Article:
How does your experience working in the TV industry feed your work today? I got my first TV gig—as a producer and host for my own travel show—at a young age. This experience enabled me to wear a lot of hats, including writing, shooting, editing, and, of course, directing and producing. By learning all of these roles, I not only grew my skills within the video production space, but it also enhanced my leadership skills. I have found these skills to be very useful in my position as the founder and chief executive officer of Women Who Drone, a community that supports female drone pilots and aerial content creators, where I wear multiple hats on a daily basis.
How did you discover you wanted to start flying drones? Since I was a little girl, I had wanted to hike the Great Wall of China, but it wasn’t until my 28th birthday that I decided to book my flight to hike it solo. I knew I wanted to create a video, but I wasn’t quite sure how to capture such an immense space. So, I researched and came across some drone videos. Within 24 hours, I was at the store, purchasing my first drone. One week later, I hopped on my flight to China with my drone. Little did I know that my drone purchase would completely transform my life.
When and how did you get the idea to start Women Who Drone? After my trip to the Great Wall, I became obsessed with capturing aerial imagery from above. I soon realized I had wings for my passion. Eventually, The Washington Post contacted me to feature my aerial work. The woman on the phone told me she could not find many women flying drones. Simultaneously, many women from around the world were reaching out to me about my drone work and how I had gotten started. It was then that I realized that there was a lack of community for women in the drone industry. On October 4, 2017, Women Who Drone was born.
What did you find most challenging about getting certified as a drone pilot? In the United States, in order to earn income as a drone pilot, you must be certified. So, I studied for ten days, took my test and passed. The most challenging part was learning how to read airspace maps, which help pilots determine where they can and cannot fly. For example, the AirMap and B4UFLY apps can be used to observe the airspace you are in by location. For the actual Federal Aviation Administration (FAA) Part 107 exam to become certified, the tricky part is memorizing the different types of airspace classes and their colors on the maps. However, once these are memorized, it comes with ease. Just as with anything, the more you study, the better you’ll get.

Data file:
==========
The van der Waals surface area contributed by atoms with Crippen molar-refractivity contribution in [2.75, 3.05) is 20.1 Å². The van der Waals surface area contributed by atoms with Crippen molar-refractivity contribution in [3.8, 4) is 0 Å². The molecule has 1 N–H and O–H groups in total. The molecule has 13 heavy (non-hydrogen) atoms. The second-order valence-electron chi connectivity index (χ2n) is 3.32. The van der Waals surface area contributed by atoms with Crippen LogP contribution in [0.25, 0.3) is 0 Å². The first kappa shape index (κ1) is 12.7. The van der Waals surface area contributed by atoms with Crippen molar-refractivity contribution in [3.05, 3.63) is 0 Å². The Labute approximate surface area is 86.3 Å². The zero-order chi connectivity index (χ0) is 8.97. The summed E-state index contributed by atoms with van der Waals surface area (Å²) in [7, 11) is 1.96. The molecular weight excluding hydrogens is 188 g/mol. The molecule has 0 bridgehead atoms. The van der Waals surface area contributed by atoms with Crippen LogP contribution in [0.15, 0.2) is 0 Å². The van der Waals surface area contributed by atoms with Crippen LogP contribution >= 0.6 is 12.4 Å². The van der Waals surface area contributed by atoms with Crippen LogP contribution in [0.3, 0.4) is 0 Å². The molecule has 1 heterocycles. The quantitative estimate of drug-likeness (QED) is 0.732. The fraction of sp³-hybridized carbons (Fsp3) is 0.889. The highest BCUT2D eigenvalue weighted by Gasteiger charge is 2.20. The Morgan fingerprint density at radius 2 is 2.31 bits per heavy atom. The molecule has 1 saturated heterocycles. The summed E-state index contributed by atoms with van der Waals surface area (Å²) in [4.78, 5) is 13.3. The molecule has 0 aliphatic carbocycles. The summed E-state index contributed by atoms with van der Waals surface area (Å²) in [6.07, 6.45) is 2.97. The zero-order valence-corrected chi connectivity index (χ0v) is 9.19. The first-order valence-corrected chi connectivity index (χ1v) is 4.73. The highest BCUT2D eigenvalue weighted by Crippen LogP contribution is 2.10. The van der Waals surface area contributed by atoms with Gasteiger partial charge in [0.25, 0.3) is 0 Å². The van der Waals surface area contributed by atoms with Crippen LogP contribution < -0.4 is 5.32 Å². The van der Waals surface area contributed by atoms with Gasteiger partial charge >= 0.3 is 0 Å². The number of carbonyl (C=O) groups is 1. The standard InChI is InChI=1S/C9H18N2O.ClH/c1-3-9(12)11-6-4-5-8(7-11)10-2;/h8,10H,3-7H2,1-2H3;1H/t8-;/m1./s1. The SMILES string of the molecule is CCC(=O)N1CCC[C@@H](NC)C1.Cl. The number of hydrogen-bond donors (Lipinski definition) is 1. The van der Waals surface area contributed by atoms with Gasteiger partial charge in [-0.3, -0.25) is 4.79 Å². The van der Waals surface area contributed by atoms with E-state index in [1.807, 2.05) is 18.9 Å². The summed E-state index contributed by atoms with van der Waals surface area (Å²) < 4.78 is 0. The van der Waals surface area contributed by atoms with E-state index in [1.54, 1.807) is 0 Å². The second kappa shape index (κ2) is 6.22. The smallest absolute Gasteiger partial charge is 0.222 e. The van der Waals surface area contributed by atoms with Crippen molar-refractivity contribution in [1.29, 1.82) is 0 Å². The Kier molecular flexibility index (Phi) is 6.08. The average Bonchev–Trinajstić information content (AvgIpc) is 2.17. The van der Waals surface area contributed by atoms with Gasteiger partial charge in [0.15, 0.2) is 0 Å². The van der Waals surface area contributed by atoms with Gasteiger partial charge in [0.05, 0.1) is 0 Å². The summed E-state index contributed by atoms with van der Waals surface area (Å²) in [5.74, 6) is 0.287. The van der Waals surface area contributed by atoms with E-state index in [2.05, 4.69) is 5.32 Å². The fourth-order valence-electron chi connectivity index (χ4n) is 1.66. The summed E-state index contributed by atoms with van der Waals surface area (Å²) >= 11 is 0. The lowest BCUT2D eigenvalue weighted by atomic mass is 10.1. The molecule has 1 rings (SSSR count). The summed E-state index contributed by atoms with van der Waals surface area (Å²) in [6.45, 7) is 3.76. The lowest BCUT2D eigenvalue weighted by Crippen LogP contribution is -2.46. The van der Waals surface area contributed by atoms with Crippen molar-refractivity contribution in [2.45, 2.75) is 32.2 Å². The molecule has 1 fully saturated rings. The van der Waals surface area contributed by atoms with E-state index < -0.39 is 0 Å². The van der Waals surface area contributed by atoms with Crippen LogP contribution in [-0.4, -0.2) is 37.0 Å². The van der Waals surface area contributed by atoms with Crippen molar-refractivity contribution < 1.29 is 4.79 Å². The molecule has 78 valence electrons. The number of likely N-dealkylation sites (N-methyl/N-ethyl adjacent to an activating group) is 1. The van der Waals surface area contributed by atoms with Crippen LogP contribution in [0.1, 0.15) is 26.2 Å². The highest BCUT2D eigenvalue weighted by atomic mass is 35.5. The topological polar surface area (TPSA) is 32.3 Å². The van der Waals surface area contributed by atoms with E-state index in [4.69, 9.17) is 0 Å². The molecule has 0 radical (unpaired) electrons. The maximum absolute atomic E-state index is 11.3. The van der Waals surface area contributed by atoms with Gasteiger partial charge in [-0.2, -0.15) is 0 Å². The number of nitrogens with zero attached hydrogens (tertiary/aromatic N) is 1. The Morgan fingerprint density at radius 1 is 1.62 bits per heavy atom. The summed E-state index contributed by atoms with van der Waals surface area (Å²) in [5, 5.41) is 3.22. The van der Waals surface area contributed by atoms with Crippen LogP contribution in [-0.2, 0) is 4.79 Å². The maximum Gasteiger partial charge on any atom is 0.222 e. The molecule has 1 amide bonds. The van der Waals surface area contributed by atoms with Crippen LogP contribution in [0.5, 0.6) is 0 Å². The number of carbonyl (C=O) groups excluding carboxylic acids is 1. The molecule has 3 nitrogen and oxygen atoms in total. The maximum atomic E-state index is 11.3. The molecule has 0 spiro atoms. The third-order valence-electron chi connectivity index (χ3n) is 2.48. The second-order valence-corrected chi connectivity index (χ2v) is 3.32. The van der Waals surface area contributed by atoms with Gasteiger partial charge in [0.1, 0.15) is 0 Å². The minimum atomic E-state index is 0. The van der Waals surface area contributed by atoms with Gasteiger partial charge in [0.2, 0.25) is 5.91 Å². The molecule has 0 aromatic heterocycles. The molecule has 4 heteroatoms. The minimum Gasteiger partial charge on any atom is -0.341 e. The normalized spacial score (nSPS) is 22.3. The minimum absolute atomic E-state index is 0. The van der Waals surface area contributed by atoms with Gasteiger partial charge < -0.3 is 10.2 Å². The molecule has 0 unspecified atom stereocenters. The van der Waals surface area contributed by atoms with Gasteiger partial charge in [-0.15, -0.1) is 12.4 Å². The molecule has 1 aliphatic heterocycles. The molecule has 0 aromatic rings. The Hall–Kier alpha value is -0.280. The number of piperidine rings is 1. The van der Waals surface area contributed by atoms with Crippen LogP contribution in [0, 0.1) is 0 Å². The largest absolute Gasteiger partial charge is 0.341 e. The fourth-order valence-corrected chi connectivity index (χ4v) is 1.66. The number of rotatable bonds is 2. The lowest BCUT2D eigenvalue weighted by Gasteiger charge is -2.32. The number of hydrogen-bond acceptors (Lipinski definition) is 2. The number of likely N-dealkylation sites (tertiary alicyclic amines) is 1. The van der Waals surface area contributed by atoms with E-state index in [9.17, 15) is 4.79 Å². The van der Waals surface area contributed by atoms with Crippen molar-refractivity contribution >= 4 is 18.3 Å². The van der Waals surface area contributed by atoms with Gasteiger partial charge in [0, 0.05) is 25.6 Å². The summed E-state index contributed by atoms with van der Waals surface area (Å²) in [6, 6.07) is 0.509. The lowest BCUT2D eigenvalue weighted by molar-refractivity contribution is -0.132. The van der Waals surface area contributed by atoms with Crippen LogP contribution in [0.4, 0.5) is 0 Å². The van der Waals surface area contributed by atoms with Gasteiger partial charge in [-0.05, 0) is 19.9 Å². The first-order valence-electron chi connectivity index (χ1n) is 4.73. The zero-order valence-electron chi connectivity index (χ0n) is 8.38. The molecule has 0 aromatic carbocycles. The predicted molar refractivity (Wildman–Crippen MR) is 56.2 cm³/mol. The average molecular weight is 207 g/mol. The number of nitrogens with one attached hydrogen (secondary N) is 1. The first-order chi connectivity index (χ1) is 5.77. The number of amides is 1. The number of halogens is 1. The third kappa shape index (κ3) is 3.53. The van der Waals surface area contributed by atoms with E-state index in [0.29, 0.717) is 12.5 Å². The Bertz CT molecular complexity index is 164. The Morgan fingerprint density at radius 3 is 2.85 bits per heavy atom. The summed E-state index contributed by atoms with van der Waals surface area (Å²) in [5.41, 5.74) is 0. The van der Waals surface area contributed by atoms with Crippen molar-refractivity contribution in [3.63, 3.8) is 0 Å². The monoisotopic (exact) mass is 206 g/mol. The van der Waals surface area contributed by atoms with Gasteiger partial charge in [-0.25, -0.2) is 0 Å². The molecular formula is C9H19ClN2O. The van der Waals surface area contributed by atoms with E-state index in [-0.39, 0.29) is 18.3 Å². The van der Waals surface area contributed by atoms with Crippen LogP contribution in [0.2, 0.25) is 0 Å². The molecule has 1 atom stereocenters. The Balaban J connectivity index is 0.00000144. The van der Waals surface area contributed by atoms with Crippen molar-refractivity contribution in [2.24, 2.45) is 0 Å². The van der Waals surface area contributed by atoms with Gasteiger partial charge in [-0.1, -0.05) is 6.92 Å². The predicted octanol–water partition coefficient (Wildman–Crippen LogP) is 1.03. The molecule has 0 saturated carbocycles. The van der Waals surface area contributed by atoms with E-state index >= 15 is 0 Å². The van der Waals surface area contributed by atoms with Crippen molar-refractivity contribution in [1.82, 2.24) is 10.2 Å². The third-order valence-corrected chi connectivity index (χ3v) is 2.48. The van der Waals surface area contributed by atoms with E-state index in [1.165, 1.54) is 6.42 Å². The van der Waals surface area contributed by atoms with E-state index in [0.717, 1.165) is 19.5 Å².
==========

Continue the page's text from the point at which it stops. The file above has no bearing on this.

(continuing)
How has public perception of drones affected the industry? Many people I talk to ask about drones flying over their homes and past them, and how they feel it could potentially be an invasion of privacy. However, I don’t believe it’s as simple as that. We have people walking around with their camera phones all day and taking photos that you might be in. A drone is high up in the sky, taking photos of the world versus photos of people, although there are cases when people fly drones over properties they should not be flying over. This is a pilot error, which is why education for all drone pilots is necessary.
There are also safety measures and regulations that the public is concerned about, which is why the FAA has created regulations to ensure drones are safe in the sky, such as banning nighttime flights and beyond visual line of sight (BVLOS) flights and requiring permits in certain areas. The Unmanned Aircraft System Integration Pilot Program, released earlier this year, is also a collaboration between the FAA and a number of drone companies—PrecisionHawk, Flirtey, Zipline and more—to safely integrate drones into our national airspace, like delivering medical supplies using drones.
What restrictions or regulations have most impacted the drone industry in the United States? There are times when it’s almost impossible to fly a drone in certain airspace even when it seems safe and you’re following all of the rules. But airspace is restricted for a reason, and it’s important to follow these rules and get permits where needed.
What emerging technologies or platforms will have the biggest impact on aerial content in the next few years? Many emerging drone applications and platforms are going to impact the way we capture aerial content, from 3-D mapping platforms like Skycatch to drone operation apps like Kittyhawk and even pilot directories like DroneEntry.
What tips do you have for a photographer who is just starting to take images or videos using a drone? I recommend mastering your drone’s joysticks and their movements and the intelligent flight features available on your drone. Practice always makes perfect, so be sure to go out there and practice, practice, practice!
What excites you about the drone industry right now? What’s really exciting to me is not only the amazing growth of this industry, but also drones’ potential to impact our society exponentially. Around the world, many of our Women Who Drone ambassadors are already using their drones to help people and the environment, from search and rescues to agricultural projects to cinematography. The potential of this industry is so expansive and full of so much opportunity. Right now, it’s only the beginning, and Women Who Drone is doing all that we can to get more women and girls involved with drone technology and careers.